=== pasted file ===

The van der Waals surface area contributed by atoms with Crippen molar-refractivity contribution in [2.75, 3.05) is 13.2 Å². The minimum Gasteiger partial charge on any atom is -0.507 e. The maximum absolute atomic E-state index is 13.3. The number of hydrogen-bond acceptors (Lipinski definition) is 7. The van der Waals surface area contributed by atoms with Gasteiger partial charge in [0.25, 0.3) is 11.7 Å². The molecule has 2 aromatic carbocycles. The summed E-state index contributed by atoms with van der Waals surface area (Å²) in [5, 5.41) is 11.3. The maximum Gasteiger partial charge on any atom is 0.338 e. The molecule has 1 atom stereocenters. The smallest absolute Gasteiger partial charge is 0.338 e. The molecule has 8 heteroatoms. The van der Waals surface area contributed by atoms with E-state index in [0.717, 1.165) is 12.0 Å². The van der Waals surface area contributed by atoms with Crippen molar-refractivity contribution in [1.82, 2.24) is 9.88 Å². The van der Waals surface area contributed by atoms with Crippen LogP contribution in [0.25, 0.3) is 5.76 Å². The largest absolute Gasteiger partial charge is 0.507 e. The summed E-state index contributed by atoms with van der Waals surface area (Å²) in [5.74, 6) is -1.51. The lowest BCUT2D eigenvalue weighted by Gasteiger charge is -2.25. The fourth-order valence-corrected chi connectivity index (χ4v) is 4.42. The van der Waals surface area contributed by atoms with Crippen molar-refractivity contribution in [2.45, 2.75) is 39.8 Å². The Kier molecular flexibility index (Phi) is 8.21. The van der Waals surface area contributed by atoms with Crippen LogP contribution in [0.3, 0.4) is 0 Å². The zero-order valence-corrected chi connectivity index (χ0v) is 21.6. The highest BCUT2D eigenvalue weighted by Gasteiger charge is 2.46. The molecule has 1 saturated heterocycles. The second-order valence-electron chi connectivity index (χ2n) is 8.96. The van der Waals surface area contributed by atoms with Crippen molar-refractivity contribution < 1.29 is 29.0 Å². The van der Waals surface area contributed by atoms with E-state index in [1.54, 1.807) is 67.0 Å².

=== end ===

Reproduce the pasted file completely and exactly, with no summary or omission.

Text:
The van der Waals surface area contributed by atoms with Crippen molar-refractivity contribution in [2.75, 3.05) is 13.2 Å². The minimum Gasteiger partial charge on any atom is -0.507 e. The maximum absolute atomic E-state index is 13.3. The number of hydrogen-bond acceptors (Lipinski definition) is 7. The van der Waals surface area contributed by atoms with Gasteiger partial charge in [0.25, 0.3) is 11.7 Å². The molecule has 2 aromatic carbocycles. The summed E-state index contributed by atoms with van der Waals surface area (Å²) in [5, 5.41) is 11.3. The maximum Gasteiger partial charge on any atom is 0.338 e. The molecule has 1 atom stereocenters. The smallest absolute Gasteiger partial charge is 0.338 e. The molecule has 8 heteroatoms. The van der Waals surface area contributed by atoms with E-state index in [0.717, 1.165) is 12.0 Å². The van der Waals surface area contributed by atoms with Crippen molar-refractivity contribution in [1.82, 2.24) is 9.88 Å². The van der Waals surface area contributed by atoms with Crippen LogP contribution in [0.25, 0.3) is 5.76 Å². The largest absolute Gasteiger partial charge is 0.507 e. The summed E-state index contributed by atoms with van der Waals surface area (Å²) in [5.74, 6) is -1.51. The lowest BCUT2D eigenvalue weighted by Gasteiger charge is -2.25. The fourth-order valence-corrected chi connectivity index (χ4v) is 4.42. The van der Waals surface area contributed by atoms with Crippen molar-refractivity contribution in [2.45, 2.75) is 39.8 Å². The Kier molecular flexibility index (Phi) is 8.21. The van der Waals surface area contributed by atoms with Crippen LogP contribution in [0.3, 0.4) is 0 Å². The zero-order valence-corrected chi connectivity index (χ0v) is 21.6. The highest BCUT2D eigenvalue weighted by Gasteiger charge is 2.46. The molecule has 1 saturated heterocycles. The second-order valence-electron chi connectivity index (χ2n) is 8.96. The van der Waals surface area contributed by atoms with Crippen molar-refractivity contribution < 1.29 is 29.0 Å². The van der Waals surface area contributed by atoms with E-state index in [1.54, 1.807) is 67.0 Å².